I go to such conferences for another reason. And that is to catch the moments in-between the stage shows and indulge in conversation. To listen in and hear more. To absorb the questions that are being asked and the live experiences that are shared. Away from the arc lights naked truth often makes a shy appearance. Often in the form of a sigh or a silence. Sometimes in a steady argument and expert deflection of an uncomfortable question. At other times, providing facts, data, stories, and interpretation of how things are working.

All of these are fascinating for several reasons. They reveal what’s on the horizon. What’s dying. What’s real and what is being dealt with. What opportunities are surfacing in the future and the dilemmas that are alive. They also bring alive, what’s being missed. Whilst a lot of what I have taken home stays with my notes and requires conversation and processing there were moments that held my attention. Here are my top three from a longer list.

Vineet Nayar kicked off the conference talking about the need to put the human being at the centre of the employee experience. That made a heap of sense. Even as technology is ‘Moving from the margins to the Middle’, replacing the human experience with technology needs to guarded against. Technology for technology’s sake is going to lead us up a garden path with no garden in tow. In a world replete with tech solutions, discovering our ‘human’ element is getting to be a taller ask. Not because of limitations with technology! To me, that message had the potency of setting a kitten amongst several pigeons.

Jayesh Ranjan, Secretary, Information Technology (IT); Government of Telangana, made a strong and persuasive pitch for Telangana. He courted the right audience with necessary facts and presented them in easy consumable chunks. Stories of state governments getting competitive and seeking investments are the new norm. That norm was taken a few notches higher by the articulate IAS officer.

On a different panel on Women in Tech. Dr.Ritu Anand from TCS spoke from personal experience about what it takes to lead (& that had nothing to do with gender) and that was lovely. Lost amongst the discussion was the fact that much of what was discussed alluded to programmes aimed at (& done ‘to’ ) women employees. It is both a familiar and a line of thought that falls woefully inadequate. The debate needs to continue.

Of course, there was Sunita Bhuyan and her music in full flow. Her piece titled ‘Conversations’ was more than mere music to the ear. On the sidelines, the catch up with a number of friends and colleagues was well worth the effort to get there. Some of them are doing some stellar stuff and am so looking forward to seeing it all come alive.

The new middle:

Back to the lady who sold me two full plastic cups of tea for Rs.15. Sitting on the pavement with the Credit Card machine carelessly tossed on a stack of goodies. She to me exemplifies someone who has kept her ear close to the ground. The changing tone of currency in her customer’s wallet has necessitated her adopting new ways of seeking a share. An innate understanding of ground realities of business helps choose, design and work with technology.

Technology is an enabler. Technology is not the reason for us to get to work. Whilst discussing technology we have to bear in mind that work needs reshaping. Slapping layers of cutting edge technology on fossilised ways of thinking is not going to get anyone anywhere. Unless you are talking about taking a few steps back!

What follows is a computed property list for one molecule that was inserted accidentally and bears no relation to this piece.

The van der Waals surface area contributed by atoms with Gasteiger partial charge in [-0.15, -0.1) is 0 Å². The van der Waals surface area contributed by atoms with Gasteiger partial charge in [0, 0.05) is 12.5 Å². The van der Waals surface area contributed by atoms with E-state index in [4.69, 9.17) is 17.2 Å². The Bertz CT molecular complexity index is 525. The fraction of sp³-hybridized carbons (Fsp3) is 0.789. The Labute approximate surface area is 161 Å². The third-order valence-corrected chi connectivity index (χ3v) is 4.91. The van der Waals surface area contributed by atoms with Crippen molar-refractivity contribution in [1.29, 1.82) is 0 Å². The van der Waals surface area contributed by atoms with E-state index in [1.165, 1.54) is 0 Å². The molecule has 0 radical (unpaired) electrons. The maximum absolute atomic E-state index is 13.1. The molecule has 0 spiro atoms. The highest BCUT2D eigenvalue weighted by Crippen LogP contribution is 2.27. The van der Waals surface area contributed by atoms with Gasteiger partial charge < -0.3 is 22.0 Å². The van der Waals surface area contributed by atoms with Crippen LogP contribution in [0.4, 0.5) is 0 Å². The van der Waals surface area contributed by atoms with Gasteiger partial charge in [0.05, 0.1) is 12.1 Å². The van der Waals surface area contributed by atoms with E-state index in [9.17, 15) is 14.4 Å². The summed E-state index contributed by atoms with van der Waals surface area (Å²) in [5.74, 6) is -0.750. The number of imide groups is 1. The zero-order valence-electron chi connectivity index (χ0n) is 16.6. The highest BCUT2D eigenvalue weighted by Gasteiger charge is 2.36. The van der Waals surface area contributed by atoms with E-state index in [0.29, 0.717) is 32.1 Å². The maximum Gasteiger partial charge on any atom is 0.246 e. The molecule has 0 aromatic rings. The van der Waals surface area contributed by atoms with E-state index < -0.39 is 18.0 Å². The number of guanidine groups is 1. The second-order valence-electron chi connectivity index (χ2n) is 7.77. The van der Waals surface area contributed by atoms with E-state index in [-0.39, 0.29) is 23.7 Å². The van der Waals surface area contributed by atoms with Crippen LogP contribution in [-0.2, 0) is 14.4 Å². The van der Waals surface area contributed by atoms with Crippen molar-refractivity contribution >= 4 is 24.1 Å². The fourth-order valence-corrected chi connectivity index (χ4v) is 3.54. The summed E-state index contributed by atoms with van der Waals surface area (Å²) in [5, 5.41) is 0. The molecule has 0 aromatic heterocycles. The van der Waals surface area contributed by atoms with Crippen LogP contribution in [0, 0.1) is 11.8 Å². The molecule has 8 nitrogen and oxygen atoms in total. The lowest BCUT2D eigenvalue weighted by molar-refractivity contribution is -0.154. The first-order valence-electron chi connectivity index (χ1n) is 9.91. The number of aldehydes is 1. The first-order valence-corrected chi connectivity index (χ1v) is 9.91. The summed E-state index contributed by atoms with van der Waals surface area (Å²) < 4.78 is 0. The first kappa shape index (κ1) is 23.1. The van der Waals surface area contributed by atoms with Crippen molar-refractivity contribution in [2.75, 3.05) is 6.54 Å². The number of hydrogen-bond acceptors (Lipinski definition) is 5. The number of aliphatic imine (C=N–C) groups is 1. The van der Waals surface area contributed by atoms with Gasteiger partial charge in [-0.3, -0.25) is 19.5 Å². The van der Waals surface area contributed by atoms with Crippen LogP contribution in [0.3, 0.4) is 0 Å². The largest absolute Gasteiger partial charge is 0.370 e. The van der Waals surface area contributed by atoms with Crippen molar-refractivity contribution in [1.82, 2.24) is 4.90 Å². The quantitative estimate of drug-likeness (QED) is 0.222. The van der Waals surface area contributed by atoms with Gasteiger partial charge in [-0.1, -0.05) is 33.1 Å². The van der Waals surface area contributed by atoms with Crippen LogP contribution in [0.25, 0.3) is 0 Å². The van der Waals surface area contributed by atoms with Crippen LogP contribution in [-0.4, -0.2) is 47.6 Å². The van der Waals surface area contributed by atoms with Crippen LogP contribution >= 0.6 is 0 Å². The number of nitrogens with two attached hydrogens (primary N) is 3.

Of these, we need to have more conversations on. The changing societal contexts. The need for finding meaning in work. Changing work in itself. What needs rewiring and rewriting are not the wires that connect our computers or the codes that run in them, as much as our own minds. It was Sherry Turkle who said something about our tools.

Even as we continue to ride on our high horses of tech progress with pounding hoofs and half breaths, we must pause to examine what it’s doing to the fabric of our workplaces. Change is multi-dimensional. HR leaders must pause, converse, examine, reflect on all the nodes each tech change is touching off.
One more thing. Change is tough. Change in the tech space is not linear but occurs in seismic shifts.

That necessitates change being held together with care. It is those that experiment with these changes that will get somewhere. Experiments, by definition, don’t have assured successes. We need to keep working with our head as close to the ground as possible. And that is not easy. But it is possible. And change happens in the moment with bold leaps and application of mind. We have never been limited by technology as much as we have been by our imagination.

Moving from the margin to the middle is often facilitated by leaps of faith and experiments. Experiments that seek both courage and investments. The lady who sold me two cups of tea and three different ways of concluding the deal taught me a thing or two about courage. The courage to move beyond algorithmic responses and robotic monotony in decision making is much needed. We could all learn a thing or two from her.

Disclosure: SHRM facilitated my participation in the conference as a member of the ‘blog squad’

SHRM India Annual Conference 2016 ( Part 2) #SHRMI16

This post is a summary of DAY Two of SHRM India’s Annual Conference 2016 ( #SHRM16 ). Day One is here.

If Day One set the bar high, Day two surpassed it with ease . Day Two was an expansive play of ideas, debates and some olympian stretches of the imagination. Overall set the agenda for a longer conversation thereafter.

If Amitabh Kant held the audience together with statistics from the Indian growth story, the big debate and product pitches provided fuel to the story. That the future is indeed filled with possibilities. And with the launch of Abhijit Bhadhuri‘s Digital Tsunami, there is a narrative to read about it all too.

Catch a glimpse of Day II of #SHRMI16 below

 

SHRM India- Annual Conference & Expo (Part 1) #SHRMI16

It was two days of intense conversation, content and of course a whole lot of fun. SHRM India‘s Annual Conference and Exposition ( #SHRM16 ) was filled with it all.

While going to the conference I had written about what I sought to get from a conference. I did get far more than that.